Curve Your Life Path for Cuvee Des Jacobins

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This now will be the third advent of heaven upon my lips with Cuvee Des Jacobins visiting me. This beer, as for sour beer, is the best on the market. It does not get better than this sour ale. With sweet strawberry and cherry notes this sour ale will grind your stomach into submission and leave you dead on the floor wanting more. Those monks in belgium sure know what they are doing when it comes to great beer. And if I have not already mentioned this, sour ales are the pill to be swallowed for wine drinkers to enter into the craft beer world. Love this beer…beg, borrow, and steal for it!

Until next time, Pour Proper my friends….

Taking Back the Old and Making it New

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Often the smells and bells of California call me back, and I return to my native land. On all such trips when with friends I always ask, “What local beer do you all (catch that?) have?” And my friend Emmett was quick to point me to Ruhstaller.

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Ruhstaller was the largest brewery west of the Mississippi before prohibition. After prohibition ran it into the ground it was bought by Budweiser and they henceforth shut it down. But they only bought the rights to Ruhstallers not Ruhstaller. And in lieu of this historic brewery calling from the land of Sierra Nevada Brewery some gents decided that it was time for Sacramento to have Ruhstaller back in our era of craft beer renaissance. And these gentlemen have decided to use all fresh California products to create their historic synthesis of beers.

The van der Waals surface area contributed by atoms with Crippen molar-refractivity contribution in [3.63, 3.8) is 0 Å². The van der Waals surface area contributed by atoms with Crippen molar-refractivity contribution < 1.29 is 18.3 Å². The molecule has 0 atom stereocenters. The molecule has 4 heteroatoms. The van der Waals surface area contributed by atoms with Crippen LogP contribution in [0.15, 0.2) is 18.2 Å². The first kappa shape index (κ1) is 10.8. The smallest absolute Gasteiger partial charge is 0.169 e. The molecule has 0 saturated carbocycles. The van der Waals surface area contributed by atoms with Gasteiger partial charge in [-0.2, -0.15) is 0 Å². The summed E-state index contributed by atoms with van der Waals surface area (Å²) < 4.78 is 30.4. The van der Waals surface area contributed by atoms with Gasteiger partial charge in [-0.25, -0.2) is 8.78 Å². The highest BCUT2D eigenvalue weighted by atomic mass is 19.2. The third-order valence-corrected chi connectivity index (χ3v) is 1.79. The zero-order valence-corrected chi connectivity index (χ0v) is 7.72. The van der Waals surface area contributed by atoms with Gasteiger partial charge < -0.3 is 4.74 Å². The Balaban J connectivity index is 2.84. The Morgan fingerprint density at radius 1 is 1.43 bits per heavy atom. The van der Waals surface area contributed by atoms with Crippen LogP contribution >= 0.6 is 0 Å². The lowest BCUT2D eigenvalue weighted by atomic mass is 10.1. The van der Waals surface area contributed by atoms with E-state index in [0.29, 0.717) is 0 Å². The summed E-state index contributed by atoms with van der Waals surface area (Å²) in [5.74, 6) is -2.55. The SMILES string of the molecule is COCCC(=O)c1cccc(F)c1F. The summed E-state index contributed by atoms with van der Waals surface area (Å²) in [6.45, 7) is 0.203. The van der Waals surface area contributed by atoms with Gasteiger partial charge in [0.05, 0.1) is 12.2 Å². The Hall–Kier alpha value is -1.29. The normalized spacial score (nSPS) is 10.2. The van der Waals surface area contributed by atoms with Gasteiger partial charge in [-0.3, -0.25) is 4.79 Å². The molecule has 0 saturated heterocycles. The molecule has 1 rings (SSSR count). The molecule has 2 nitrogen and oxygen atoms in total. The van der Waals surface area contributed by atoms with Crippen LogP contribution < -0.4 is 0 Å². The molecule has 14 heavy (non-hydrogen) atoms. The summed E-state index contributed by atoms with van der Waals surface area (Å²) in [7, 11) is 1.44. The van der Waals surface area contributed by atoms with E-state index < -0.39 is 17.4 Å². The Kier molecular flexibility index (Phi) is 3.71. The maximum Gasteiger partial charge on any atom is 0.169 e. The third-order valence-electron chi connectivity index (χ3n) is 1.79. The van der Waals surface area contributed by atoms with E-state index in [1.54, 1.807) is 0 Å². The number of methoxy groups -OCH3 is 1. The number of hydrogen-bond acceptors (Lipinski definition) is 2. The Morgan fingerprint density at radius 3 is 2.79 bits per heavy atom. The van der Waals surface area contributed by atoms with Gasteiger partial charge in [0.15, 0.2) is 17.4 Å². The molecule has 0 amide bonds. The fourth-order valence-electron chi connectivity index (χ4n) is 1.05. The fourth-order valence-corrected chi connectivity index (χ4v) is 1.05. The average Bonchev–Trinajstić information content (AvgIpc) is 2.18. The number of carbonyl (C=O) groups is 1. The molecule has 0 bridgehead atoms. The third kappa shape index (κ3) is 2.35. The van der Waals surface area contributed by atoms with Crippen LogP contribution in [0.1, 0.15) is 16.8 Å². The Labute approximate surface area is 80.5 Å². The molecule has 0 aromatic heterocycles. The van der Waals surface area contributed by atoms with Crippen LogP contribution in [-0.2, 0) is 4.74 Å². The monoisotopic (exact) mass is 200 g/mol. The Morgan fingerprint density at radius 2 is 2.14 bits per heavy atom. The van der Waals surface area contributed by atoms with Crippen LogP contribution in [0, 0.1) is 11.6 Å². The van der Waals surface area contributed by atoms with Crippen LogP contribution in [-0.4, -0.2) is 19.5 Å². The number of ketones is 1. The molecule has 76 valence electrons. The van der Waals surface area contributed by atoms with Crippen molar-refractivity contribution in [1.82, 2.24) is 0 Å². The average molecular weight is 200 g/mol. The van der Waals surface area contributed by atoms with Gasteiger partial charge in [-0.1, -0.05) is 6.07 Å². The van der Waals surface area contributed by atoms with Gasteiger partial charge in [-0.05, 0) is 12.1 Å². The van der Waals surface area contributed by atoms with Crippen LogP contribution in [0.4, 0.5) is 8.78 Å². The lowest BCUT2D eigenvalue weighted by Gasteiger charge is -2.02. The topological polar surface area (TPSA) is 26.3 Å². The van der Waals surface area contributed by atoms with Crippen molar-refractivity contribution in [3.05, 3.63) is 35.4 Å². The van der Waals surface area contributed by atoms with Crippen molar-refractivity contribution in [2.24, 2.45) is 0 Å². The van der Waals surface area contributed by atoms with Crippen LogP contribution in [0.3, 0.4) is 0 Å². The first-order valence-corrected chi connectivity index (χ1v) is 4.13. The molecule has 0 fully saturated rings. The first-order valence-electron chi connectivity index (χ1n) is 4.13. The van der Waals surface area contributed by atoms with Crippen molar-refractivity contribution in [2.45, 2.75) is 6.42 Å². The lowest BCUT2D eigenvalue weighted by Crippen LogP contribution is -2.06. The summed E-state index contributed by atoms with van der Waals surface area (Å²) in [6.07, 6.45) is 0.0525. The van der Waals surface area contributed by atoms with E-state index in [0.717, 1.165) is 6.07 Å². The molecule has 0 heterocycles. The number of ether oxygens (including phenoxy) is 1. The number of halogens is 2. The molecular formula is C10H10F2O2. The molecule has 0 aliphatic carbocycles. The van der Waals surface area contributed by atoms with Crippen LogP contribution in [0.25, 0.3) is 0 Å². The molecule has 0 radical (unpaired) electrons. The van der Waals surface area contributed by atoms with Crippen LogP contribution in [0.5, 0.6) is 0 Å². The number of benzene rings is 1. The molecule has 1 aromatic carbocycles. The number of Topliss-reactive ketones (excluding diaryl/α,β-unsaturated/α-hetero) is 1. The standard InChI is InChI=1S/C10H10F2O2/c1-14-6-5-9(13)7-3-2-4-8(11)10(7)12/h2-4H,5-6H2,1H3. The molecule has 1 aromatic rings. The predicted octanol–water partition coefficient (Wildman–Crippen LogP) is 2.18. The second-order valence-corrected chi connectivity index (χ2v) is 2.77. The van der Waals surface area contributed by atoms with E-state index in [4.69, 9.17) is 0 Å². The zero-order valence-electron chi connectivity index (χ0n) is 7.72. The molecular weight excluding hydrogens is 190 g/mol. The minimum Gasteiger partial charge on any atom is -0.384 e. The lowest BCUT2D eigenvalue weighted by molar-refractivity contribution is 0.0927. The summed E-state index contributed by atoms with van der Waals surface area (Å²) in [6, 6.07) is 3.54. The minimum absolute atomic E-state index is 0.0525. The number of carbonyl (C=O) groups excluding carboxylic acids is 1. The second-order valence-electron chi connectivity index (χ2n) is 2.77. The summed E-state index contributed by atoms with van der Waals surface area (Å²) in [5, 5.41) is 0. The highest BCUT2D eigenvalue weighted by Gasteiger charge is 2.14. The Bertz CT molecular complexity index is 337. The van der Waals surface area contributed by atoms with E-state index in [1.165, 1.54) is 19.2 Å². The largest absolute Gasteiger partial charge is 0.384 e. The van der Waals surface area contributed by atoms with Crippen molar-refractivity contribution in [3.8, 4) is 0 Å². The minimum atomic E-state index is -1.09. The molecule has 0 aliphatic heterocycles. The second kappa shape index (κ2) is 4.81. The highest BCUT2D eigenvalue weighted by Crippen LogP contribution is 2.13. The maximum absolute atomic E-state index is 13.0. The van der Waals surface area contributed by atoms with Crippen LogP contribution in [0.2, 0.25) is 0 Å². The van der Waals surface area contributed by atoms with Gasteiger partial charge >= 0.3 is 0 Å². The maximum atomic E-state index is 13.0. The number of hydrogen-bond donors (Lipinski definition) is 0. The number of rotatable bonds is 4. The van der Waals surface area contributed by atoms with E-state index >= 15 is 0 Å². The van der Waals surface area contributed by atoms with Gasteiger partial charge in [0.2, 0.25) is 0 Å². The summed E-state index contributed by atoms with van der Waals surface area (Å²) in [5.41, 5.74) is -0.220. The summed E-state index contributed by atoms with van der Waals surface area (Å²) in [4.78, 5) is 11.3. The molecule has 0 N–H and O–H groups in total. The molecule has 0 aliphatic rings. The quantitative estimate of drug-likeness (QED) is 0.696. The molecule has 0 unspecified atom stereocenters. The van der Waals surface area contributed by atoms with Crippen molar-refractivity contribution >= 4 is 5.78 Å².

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The aesthetics at Ruhstaller are very austere and simple reflecting the life of a farmer and his straightforward and quiet life. And in a world fully of people trying to be like Miley Cyrus this is a welcome relief. A real, genuine, welcome relief, just like their good beer. It is real, genuine, and welcome in this world of over saturation to have something simple, strong, and sure.

Over the course of a fall afternoon we imbibed three of their beers: 1881 Red Ale, California Blonde Ale, and the California Tripel. These beers bleed out themes of John Stienbecks Grapes of Wrath with tastes and aromas calling forth themes from modern art to simple canvas.

If your fingers happen to be dancing to clasp a glass bottle and you come across this beer, be sure to grab it for you will not be let down but taken like the wind through the beauty of the American dream.

Until next time, pour proper my friends…

Old World Black IPA

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Imagine yourself on a ship with Jack Sparrow, cargo in the hold, sailing along the savage seas. The precious cargo in the hold, Treasures from the new world. These treasures include the precious hops. And herein lies the intrigue of Avery Brewing Co’s New World Porter. They pile the pun on top of a pun with this beer almost lying to you about the name.

Lets talk about what they mean by New World Porter. The Porter came about during the industrial revolution because taxes on dark barely were lower than other malts. So the Porter became the blue collar old world beer. Now then, what are american beers known for? Hops, Hops, Hops! So put the two together and what do you get? A hoppy porter, by which I mean to say, a Black IPA. A New World Porter is what Avery calls their Black IPA. Punny? Yes. Fun? Yes. Good beer? Absolutely.